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A search API is returning date in String format,I want to compare that date with current date and do something. I created a date object and parsed it but still getting error when I do the compare.

Calendar currentDate = Calendar.getInstance();
long dateNow = currentDate.getTimeInMillis();

String eventDate = meta.getString("startDate"); //This is the string API returns

SimpleDateFormat formatter  = new SimpleDateFormat("yyyy-MM-dd kk:mm:ss.SSS");
Date date = formatter.parse(eventDate);
long modifiedDate= date.getTime();

if (dateNow.compareTo(modifiedDate)>0) {
    //Do Something
}                            

Error I get is :

Cannot invoke compareTo(long) on the primitive type long

Thanks.

share|improve this question
    
What's the ERROR, post your logcat – rajpara Jun 29 '12 at 17:35
    
Can you please post details about the error? Are you getting compilation error or runtime exception? – Rutesh Makhijani Jun 29 '12 at 17:37
    
Is there a reason you're going to the trouble of converting to longs instead of just using the before and after methods defined by java.util.Date? – Roddy of the Frozen Peas Jun 29 '12 at 17:56
up vote 4 down vote accepted

When comparing primitive longs just use a vanilla comparison operator:

dateNow > modifiedDate

This is not recommended, but if you want to use compareTo, first convert to Long:

Long.valueOf(dateNow).compareTo(Long.valueOf(modifiedDate)) > 0
share|improve this answer
    
Yes, just because you can do something doesn't mean you should. And yes, I didn't downvote... after all, you warned. – David Cesarino Jun 29 '12 at 17:53

compareTo method is part of wrapper classes, long is primitive datatype - you cannot call method on primitive datatype. Either change long to Long or compare long directly like dateNow > modifiedDate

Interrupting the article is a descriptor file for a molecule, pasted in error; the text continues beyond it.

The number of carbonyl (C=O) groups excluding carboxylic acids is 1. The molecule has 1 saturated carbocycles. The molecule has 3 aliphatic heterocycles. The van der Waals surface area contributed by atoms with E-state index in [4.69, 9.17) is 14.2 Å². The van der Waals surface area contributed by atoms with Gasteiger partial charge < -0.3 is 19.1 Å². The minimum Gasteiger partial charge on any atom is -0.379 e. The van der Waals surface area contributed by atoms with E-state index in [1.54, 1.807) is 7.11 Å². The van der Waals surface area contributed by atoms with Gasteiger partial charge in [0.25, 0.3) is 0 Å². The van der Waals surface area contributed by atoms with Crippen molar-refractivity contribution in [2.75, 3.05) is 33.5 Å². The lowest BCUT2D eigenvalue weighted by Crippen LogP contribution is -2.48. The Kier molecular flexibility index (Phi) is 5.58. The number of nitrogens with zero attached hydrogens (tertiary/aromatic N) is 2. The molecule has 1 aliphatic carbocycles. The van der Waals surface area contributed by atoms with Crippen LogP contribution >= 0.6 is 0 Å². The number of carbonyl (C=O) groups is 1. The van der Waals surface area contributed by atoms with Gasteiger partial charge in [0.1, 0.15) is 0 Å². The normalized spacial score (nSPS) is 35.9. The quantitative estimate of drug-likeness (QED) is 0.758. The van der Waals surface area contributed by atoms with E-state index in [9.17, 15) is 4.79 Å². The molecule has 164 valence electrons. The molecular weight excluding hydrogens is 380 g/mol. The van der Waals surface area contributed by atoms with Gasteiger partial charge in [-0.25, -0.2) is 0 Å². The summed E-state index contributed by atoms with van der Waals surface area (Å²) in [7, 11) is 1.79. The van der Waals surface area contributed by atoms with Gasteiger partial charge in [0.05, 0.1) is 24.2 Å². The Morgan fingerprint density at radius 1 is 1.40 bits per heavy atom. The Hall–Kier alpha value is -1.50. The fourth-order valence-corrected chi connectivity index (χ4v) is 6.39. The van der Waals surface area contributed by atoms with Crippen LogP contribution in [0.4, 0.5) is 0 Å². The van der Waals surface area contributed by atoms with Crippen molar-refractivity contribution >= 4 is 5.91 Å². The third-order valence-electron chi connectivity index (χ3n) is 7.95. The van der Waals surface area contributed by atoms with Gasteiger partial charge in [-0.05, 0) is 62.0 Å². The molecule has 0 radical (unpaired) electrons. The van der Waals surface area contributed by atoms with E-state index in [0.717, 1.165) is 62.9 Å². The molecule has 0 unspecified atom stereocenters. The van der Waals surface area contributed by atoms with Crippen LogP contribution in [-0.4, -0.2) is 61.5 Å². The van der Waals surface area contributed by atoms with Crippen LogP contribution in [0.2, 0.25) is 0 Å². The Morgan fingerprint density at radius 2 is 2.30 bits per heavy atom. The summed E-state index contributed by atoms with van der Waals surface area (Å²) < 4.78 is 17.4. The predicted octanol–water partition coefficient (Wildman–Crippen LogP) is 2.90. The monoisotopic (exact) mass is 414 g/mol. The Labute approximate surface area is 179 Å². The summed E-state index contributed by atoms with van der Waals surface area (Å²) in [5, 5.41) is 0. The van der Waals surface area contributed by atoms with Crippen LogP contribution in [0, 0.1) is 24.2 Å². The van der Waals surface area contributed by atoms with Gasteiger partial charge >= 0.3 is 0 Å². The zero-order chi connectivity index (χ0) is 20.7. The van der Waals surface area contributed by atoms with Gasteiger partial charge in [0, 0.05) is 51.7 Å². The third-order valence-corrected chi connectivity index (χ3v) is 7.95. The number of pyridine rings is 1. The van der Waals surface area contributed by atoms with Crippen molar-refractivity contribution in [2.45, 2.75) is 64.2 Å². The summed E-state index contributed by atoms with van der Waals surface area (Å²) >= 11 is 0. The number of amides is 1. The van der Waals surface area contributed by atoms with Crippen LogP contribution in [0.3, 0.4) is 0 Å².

share|improve this answer

long is a primitive type, which means it is not an object and doesn't have basic methods like compareTo, etc. You can perform mathematical operations to compare them though:

if (dateNow - modifiedDate > 0) /* dateNow is later than modifiedDate */

Another solution is using Long (capital L) which is an object. Then you can use compareTo, etc.

share|improve this answer

compareTo is a method. It is not defined for the primitive type long. It is defined for the Date class.

Date dateNow = currentDate.getTime(); // instead of getTimeInMillis()
...
if (dateNow.compareTo(date)) { // this will now work

If they're both Date objects, you can do dateNow.before(date) which makes much more sense semantically.

Alternatively, you can use the > and < operators and do dateNow < modifiedDate if you leave dateNow as a long.

share|improve this answer
    
If you downvote, please mention why. Thanks. – Roddy of the Frozen Peas Jun 29 '12 at 17:57
    
Primitives do not descend from Object type, therefore they aren't your typical objects (academic, I know). One of the most basic consequences is that they don't have their own methods. Because dateNow is of the primitive type long, that code couldn't possibly even compile... and when you suggest code here on this site, people are very sensitive in order to require your code to, at the very least, not have blatant bugs on them like that... when in doubt, don't rush just to try to get the upvotes and the green ticks. – David Cesarino Jun 29 '12 at 18:03
    
@DavidCesarino- in the code above, I mentioned that if the OP changed the dateNow to be a Date object, s/he could use the compareTo method? It is not a long anymore. The Calendar getTime() returns Date, not long. (You may have not refreshed; I changed the post 10 minutes back when I realized that the OP had set dateNow as a long not a Date.) – Roddy of the Frozen Peas Jun 29 '12 at 18:04
    
The downvotes were for your original, unedited answer (as can be seen in the review history). You need to pass the same data type as you said, but the "fix" as you told doesn't apply because your code still assumed a long ("The simplest fix would be simply to compare to date instead:"). Please perform a minor edit in your answer and I'll be glad to remove mine. Unfortunately, right now I can't because the vote is locked. – David Cesarino Jun 29 '12 at 18:13

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